“Scoob!” Review4 min read
By AUSTIN MYERS
Evil villains, transforming robots, superheroes and the Mystery Machine? In this Scooby-doo reboot, “Scoob!”, the gang takes on a case like we have never seen before.
At the beginning of the movie we see a young version of Shaggy (Will Forte) on the sandy beaches of California befriend a gyro stealing mutt named Scooby-Doo (Frank Welker). Later, on a fateful Halloween night the duo runs into the trio of Fred (Zac Efron), Daphne (Amanda Seyfried) and Velma (Gina Rodriguez) to solve their first mystery. A classic animated opening styled after the cartoon opening theme ensues, then nostalgically fast forwards to a present day coffee shop to a meeting between Mystery Inc. and Simon Cowell. Yes that’s right, Simon Cowell.
At this point in the movie the plot strays away from the classic unmasking of the culprit to a superhero-like storyline with appearances of classic Hanna-Barbera characters such as Dick Dastardly (Jason Isaacs), Dynomutt (Ken Jeong) and Captain Caveman (Tracy Morgan) in various parts of the film. For example, after being told that they were the “weakest link” by Simon Cowell, Scooby and Shaggy decide to go bowling alone only to be attacked by transforming robots. If that isn’t random enough; they are then beamed to safety and greeted by Blue Falcon (Mark Wahlberg) and Dynomutt who inform them about Dick Dastardly’s plan to take over the world. This then leads to a narrative that goes all over the place to accommodate the nostalgic Hanna-Barbera crossover. This world building style seems to come less from a practical storytelling perspective and more from a real world business scenario in which this movie could lead to multiple different spinoffs.
Aside from the various characters added, the mystery gang actually spends most of the movie apart. Without giving too much away, the movie peaks with an end of the world scenario that the gang, along with Blue Falcon and Dynomutt, try to stop in classic superhero fashion. This move by the director again seems jarring to the classic narrative that was in the original show. At the same time, we spend the whole movie waiting for the gang to reunite, and when they finally do, there is barely 30 minutes left, and it leaves something to be desired.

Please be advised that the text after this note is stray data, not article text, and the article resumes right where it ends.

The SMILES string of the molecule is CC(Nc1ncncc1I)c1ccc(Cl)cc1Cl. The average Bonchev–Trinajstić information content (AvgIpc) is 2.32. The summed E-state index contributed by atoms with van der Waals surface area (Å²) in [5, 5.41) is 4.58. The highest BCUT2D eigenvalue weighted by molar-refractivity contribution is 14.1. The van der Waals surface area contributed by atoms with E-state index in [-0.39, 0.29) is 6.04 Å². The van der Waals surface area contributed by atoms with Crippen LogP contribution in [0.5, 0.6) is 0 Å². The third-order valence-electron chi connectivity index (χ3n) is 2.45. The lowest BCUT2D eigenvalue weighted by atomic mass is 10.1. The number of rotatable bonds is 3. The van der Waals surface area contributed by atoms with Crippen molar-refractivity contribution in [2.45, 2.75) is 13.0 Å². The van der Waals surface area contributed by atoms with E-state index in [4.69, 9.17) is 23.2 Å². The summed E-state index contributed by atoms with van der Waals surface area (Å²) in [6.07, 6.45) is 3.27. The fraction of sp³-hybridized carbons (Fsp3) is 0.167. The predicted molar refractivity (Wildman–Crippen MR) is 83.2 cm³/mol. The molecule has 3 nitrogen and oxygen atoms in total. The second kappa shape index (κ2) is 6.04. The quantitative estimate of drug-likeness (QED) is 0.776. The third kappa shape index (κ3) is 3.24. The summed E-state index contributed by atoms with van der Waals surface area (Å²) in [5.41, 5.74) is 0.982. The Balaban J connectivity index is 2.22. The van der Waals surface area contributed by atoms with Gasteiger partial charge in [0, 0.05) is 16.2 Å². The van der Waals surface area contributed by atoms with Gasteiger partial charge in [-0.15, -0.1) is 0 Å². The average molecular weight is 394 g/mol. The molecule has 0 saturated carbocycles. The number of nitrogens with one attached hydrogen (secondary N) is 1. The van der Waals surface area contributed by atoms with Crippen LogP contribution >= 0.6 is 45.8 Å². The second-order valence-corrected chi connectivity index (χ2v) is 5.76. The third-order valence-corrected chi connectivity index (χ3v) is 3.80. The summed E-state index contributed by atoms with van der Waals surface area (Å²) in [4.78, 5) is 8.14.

While it was enjoyable seeing glimpses of classic moments from the cartoons—Shaggy and Scooby take food orders for robots to distract them, and there are—classic in and out of frame chase scenes, the movie also seemed to go out of its way to include trendy up to date references. Mentions of Netflix, Ruth Bader Ginsburg, Harry Potter, Lord of the Rings, toxic masuclinity and Wonder Woman all sounded a little forced and unnatural in certain instances. The timing and pacing of these jokes seem to be almost a reminder to the adults that the movie was “current” to today’s times. Another disappointment was the feeling that Freddy, Velma, and Daphne were treated as minor supporting characters rather than equals to Scooby and Shaggy. The animation itself, while trying its best to stay true to its original 2-D designs, was very smooth but seemed a bit off. While it is very effective to get cartoonish effects across, the character designs seemed caught between realistic humans and cartoon humans.
Another obvious change in the movie was that the original cast of voice actors were not a part of this reboot. As the classic shows and movies used the same voice actors across iterations of Scooby Doo, these replacements, with the exception of Scooby and Velma, just didn’t seem to have the same effect. I found myself recognizing certain actors just due to their voice and characters like Fred, Blue Falcon and Dynomutt just didn’t seem to match the character. Others like Daphne and Velma were not distinct enough to match up to their characters. The “millenialization” of the characters also stung. Fred came off more as a dumb, ascotless jock while Velma didn’t even lose her glasses once! This honestly ended up being a big distraction throughout the movie; sadly as it felt like I was watching an off brand version of the gang.
All in all this direct to streaming movie, while full of quirky humor, pop culture references, and tons of nostalgia for ‘90s and 2000s babies, this movie does seem to be overtaken by the current superhero focused market in the movie industry. By straying away from the classic catch and reveal plot in favor of a more theatrical action narrative, it leads to an unrealistic world where these characters just happen to bump into each other. Overall, I’m not sure if “Scoob!” deserves a scooby snack for this one.